International law does not impose any specific model of universal jurisdiction
Given the fact that human rights treaties ratified by Spain are one of the parameters necessary to interpret the fundamental rights granted by the Constitution (art. 10.2 CE), the TC goes on to say that the 2014 reform would be unconstitutional if proved incompatible with such treaties. However, it concludes that it is not (p. 41).
The TC commences its analysis of international law stating that all UN Assembly General resolutions on this issue implicitly acknowledge that there is not a single and universally valid model of the principle of universal jurisdiction, nor has the International Court of Justice directly dealt with this matter so far, despite having had the chance to do it. Both the UNAG and the ICJ, as well as the Princeton Principles, admit that international customary law permits states to grant universal jurisdiction to their municipal courts, without imposing any obligation to do so. Such permission is concretised whenever international treaties in this area are ratified.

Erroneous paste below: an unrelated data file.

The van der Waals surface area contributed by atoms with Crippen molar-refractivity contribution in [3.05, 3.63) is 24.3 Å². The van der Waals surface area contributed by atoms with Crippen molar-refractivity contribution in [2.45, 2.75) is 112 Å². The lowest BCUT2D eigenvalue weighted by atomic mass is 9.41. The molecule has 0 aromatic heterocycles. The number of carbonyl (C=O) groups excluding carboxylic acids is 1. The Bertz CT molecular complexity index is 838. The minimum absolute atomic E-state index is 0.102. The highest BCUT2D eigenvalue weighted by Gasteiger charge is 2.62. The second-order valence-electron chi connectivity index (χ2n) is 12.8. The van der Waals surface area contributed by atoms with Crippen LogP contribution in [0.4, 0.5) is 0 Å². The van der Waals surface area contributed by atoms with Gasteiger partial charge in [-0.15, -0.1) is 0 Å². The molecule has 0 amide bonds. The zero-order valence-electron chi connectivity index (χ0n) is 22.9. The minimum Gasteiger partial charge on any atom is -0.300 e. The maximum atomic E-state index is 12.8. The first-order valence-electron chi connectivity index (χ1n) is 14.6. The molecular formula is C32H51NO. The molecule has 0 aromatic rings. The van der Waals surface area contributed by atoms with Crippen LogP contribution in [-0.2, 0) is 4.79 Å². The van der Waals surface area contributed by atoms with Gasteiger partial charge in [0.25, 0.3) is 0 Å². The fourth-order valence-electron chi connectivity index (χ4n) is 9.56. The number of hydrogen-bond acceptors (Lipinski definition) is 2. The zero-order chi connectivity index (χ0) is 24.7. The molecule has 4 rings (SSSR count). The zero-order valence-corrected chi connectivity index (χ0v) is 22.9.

Turning to the jurisprudence of the European Court of Human Rights, the TC concludes that art. 6 of the European Convention includes and protects the right of access to justice, as well as any limitations to this right which have a legitimate goal, provided there is a reasonable relation between such goals and the means employed. Additionally, and in the ECHR’s view, the concept of jurisdiction must reflect the international understanding of such concept, which is basically territorial.